White Goddess

White Goddess,

the goddess of ancient fertility and the moon whose worship is claimed by Robert Graves to be the origin of poetry. [Br. Lit.: Benét, 1087]
See: Poetry
References in periodicals archive ?
The main point Fimi succeeds in making is that the authors of these fantasies not only bear the influence of their source texts, but in most instances were equally influenced by the works of authors who sought to popularize the medieval Welsh and Irish texts; starting in the nineteenth century with Lady Charlotte Guest, Lady Gregory, William Butler Yeats, and others, this movement reaching its apotheosis in the twentieth century in the pseudo-scholarship of The White Goddess by Robert Graves, the last's influence on contemporary children's authors proving to be the most pervasive.
Es Vive, a former hostel now a shimmering, elegant white goddess of Art Deco cool certainly fits that bill.
Graves of course traded his Freudian thinking about "conflict" for the quasi-Jungian White Goddess theory (although Graves publicly distanced himself from Jung).
In his book, The White Goddess, Robert Graves notes that in antiquity,
Pop princess Taylor Swift glittered in a winter white goddess gown from J.
It recalled for me a distant memory: reading the ancient Celtic poems in Robert Graves's The White Goddess (1948).
Buhle quotes from Robert Graves' The White Goddess that Marian was a goddess figure worshipped in place of the Virgin Mary by Gnostic heretics, the knowledge of whom was brought back from the crusades by knights returning from the Holy Land.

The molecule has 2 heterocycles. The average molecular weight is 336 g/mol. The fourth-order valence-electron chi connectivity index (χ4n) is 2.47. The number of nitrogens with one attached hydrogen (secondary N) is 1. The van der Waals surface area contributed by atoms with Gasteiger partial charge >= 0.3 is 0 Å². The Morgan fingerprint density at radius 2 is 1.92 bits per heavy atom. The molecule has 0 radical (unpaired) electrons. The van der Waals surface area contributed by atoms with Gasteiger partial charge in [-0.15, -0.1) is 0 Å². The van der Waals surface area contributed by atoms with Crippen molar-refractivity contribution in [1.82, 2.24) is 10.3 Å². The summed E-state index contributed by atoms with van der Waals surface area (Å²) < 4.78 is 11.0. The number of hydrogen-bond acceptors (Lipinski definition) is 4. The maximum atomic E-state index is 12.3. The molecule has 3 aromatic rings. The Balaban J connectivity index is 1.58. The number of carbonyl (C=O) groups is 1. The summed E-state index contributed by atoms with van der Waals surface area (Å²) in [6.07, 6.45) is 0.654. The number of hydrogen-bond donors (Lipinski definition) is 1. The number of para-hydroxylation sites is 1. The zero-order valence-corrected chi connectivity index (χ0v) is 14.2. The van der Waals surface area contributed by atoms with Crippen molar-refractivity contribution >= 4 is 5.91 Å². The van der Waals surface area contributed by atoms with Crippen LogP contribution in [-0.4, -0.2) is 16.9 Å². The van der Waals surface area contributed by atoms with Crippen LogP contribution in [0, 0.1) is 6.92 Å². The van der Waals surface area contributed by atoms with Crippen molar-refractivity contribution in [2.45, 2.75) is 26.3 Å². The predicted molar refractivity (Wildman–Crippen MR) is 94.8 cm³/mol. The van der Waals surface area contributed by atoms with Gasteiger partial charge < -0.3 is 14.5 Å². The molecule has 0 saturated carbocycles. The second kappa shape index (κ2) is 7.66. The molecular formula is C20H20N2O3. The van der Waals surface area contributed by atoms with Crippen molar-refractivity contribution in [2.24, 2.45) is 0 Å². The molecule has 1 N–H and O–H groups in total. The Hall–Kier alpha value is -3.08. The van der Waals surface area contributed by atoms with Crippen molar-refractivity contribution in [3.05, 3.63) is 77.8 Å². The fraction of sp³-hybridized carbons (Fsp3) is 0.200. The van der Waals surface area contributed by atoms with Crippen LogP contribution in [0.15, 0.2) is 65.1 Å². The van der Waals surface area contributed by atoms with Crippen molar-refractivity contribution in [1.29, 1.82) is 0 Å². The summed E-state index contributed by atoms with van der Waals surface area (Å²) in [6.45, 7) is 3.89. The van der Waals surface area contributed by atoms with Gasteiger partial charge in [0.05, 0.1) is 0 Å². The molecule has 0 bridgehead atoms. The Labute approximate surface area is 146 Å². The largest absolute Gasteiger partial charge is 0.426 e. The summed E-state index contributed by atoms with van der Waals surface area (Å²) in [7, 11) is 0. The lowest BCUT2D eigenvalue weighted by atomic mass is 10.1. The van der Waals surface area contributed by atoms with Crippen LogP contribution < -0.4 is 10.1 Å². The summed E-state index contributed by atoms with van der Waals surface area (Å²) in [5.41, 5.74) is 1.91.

Lawrence, the Mediterranean Myth is visible in Sicily-that the almond-trees were strictly related-as Graves writes-to "the white Goddess Artemis [who was] identified with the nymph Phyllis who was metamorphosed into an almond tree" (340).
The second source is Robert Graves's The White Goddess (1948).
His prolific output included World War I trench warfare-focused memoir Goodbye To All That, a history of poetic myth The White Goddess and the enduringly popular historical novel I, Claudius.
The four-legged white goddess lies in the middle of the road and everybody stops to let it pass or pay it respect.
As was expected, Katrina dazzled through the evening in a long flowing virginal white goddess gown with satin rosettes.